[LIVE] Papal visit to Mexico: Meeting with authorities, representatives of civil society and the diplomatic corps

Mexico City, Mexico, Feb 13, 2016 / 08:45 am (CNA).- Watch LIVE footage of Pope Francis’ address to “authorities, prepresentatives of civil society and the diplomatic corps” in Mexico City at 11:15am Eastern. Read more

Pope Francis has a new book for kids

Vatican City, Feb 13, 2016 / 07:03 am (CNA/EWTN News).- Already in his brief, three-year pontificate Pope Francis has a track record of papal firsts, but in March he will add yet another to his list: authoring a children’s book. “This book could be useful to the entire family. The questions are deep, fresh, sharp – involving desires of understanding, but also tough feelings and experiences to be faced and lived,” Fr. Antonio Spadaro SJ told CNA Feb. 9. “Ultimately I hope people see that the Pope’s message is universal. Whether his responses are read by children or adults, I hope that his focus on peace, joy, and mercy is understood and felt by all.” On March 1 Jesuit-run Loyola Press will release the book “Dear Pope Francis: The Pope Answers Letters from Children Around the World,” alongside Jesuit publishing houses in 11 other countries. A collection of 30 letters and drawings from children around the world aged 6-13, the book contains both head-scratching questions from the youth, as well as Pope Francis’ answers. “This book is the very first book by a Pope for children ever,” Fr. Spadaro said, explaining that it’s not just a collection of things he said before in other settings, but is “something original, thought (of) as a book with answers to questions, but also drawings.” Spadaro, editor of the Jesuit journal La Civiltà Cattolica, has worked on the book alongside Loyola Press in Chicago, who conceived the idea. Pope Francis gave the project the official thumbs-up last May, when executives from Loyola Press traveled to Rome to pop the question on whether he would ever consider writing a children’s book. “What really struck me is that when I asked Pope Francis about this project he immediately said yes,” Fr. Spadaro said. Once the Pope agreed to participate, things got going, he said. Loyola Press immediately reached out to both priests and lay people around the world in order to put the publisher in contact with children who would write the letters. The 259 letters that arrived to the Vatican came from across the globe, including countries such as Albania, China, Nigeria, the Philippines and a school for displaced children in Syria. Fr. Spadaro affirmed that the responses given “are the Pope’s words,” and noted that at one point, before his trip to the United States last September, Francis was reading the children’s’ questions, and admitted that “these are tough.” He recalled that afterward, during the prayer vigil for the World Meeting of Families in Philadelphia, the Pope had said: “A young person once asked me – you know how young people ask hard questions! – ‘Father, what did God do before he created the world?’ Believe me, I had a hard time answering that one.” When Pope Francis told the story, “he was referring to the experience of this book,” Fr. Spadaro explained. “This is true. He realized that he wanted to give the kids a deeper answer than something right off the top of his head.” Due to the Pope’s time constraints, he didn’t have time to respond to all 259 letters, but was advised on which ones to select with the help of a special group of parents, grandparents, teachers, Jesuits, writers and children. As the Pope read the letters, Fr. Spadaro said that Francis paid special attention to the drawings the children had made. “He commented to me (on the) details, colors (and) shapes,” the priest said, adding that “sometimes Francis captured, with finesse, the meaning of a question more from images than from words.” When the book is published March 1, it will be released in 14 languages, including English, Italian, Spanish, Polish, Portuguese, Hungarian and French, though Fr. Spadaro said he expects the number to grow. On Feb. 22, eight children whose letters appear in the book, plus a few siblings, will meet with Pope Francis in a private audience at the Vatican. They will present him with the finished book, as well as all 259 letters collected for the project. Read more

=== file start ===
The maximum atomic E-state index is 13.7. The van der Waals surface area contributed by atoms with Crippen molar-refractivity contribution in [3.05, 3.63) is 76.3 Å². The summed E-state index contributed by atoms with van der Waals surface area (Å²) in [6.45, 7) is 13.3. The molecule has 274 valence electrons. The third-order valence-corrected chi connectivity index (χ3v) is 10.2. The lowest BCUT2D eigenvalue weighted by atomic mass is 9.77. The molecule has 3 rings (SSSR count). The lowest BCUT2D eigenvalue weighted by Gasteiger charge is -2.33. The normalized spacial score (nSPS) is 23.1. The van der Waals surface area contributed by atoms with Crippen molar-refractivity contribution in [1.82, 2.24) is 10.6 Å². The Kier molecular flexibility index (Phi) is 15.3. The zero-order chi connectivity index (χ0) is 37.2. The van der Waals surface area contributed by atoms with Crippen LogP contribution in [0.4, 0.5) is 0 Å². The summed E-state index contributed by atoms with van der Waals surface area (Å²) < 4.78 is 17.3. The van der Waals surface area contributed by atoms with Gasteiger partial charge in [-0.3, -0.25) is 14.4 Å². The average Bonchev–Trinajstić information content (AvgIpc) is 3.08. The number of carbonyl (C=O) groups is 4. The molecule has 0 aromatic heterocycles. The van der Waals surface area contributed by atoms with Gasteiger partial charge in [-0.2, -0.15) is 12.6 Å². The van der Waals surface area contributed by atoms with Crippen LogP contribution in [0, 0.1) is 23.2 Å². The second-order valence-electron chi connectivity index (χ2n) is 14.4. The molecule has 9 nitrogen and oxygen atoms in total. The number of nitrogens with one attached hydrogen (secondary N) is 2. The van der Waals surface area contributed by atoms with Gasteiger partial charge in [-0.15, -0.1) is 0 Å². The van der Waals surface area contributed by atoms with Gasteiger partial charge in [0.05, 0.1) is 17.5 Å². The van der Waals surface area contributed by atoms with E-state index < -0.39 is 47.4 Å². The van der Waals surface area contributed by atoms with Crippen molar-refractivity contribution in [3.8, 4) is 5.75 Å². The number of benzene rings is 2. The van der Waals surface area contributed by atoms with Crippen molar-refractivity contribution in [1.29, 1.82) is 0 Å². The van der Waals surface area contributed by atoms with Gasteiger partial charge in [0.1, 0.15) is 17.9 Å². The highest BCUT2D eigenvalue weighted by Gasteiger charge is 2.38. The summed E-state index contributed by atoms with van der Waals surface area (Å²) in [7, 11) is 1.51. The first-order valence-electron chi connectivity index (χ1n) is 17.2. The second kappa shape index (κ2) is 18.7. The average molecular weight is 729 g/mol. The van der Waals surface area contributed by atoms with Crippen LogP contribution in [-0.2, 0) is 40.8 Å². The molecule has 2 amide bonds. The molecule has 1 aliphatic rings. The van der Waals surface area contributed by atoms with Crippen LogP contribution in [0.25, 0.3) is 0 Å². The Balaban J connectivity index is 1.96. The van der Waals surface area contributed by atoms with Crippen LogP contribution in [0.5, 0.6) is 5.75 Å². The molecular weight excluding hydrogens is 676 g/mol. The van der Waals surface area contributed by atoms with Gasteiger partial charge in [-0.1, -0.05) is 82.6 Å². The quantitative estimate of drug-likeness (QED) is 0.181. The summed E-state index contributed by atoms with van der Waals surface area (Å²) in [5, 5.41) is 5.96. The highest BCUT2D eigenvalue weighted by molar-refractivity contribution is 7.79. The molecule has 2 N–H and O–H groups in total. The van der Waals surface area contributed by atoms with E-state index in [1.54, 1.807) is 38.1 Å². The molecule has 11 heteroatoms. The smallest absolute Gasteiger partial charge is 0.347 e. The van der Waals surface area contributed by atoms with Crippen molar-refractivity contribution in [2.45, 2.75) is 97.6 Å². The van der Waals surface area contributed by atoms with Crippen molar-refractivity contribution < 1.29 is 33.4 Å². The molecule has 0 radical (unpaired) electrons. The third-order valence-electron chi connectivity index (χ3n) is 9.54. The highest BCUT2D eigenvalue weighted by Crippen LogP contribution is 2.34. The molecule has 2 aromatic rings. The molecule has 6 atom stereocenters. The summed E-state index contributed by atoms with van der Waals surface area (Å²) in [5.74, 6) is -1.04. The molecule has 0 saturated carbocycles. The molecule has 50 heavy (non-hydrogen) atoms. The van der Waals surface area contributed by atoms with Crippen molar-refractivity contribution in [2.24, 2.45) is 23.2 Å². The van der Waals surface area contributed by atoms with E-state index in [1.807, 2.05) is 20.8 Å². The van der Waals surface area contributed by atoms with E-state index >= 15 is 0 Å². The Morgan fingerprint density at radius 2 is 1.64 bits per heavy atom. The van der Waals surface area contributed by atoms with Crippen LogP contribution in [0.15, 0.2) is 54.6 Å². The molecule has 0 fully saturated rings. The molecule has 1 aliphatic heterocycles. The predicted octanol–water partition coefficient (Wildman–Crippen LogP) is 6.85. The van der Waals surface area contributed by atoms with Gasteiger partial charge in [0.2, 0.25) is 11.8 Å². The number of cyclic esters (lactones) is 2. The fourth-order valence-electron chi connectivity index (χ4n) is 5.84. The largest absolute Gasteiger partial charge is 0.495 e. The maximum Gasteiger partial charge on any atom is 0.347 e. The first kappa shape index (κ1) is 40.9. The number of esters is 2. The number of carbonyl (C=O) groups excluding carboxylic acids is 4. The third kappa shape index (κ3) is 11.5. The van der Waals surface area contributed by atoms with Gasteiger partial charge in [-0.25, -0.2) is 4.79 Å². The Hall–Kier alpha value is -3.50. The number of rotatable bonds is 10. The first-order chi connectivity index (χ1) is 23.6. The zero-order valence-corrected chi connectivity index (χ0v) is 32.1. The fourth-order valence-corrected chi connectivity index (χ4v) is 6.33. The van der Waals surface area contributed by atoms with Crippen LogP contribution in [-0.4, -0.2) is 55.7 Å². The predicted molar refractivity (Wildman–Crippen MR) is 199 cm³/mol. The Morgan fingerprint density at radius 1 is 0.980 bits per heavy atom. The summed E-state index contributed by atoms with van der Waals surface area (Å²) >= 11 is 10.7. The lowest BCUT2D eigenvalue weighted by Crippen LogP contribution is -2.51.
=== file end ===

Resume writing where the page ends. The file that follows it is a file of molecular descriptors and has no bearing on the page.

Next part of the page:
Pope Francis has a new book for kids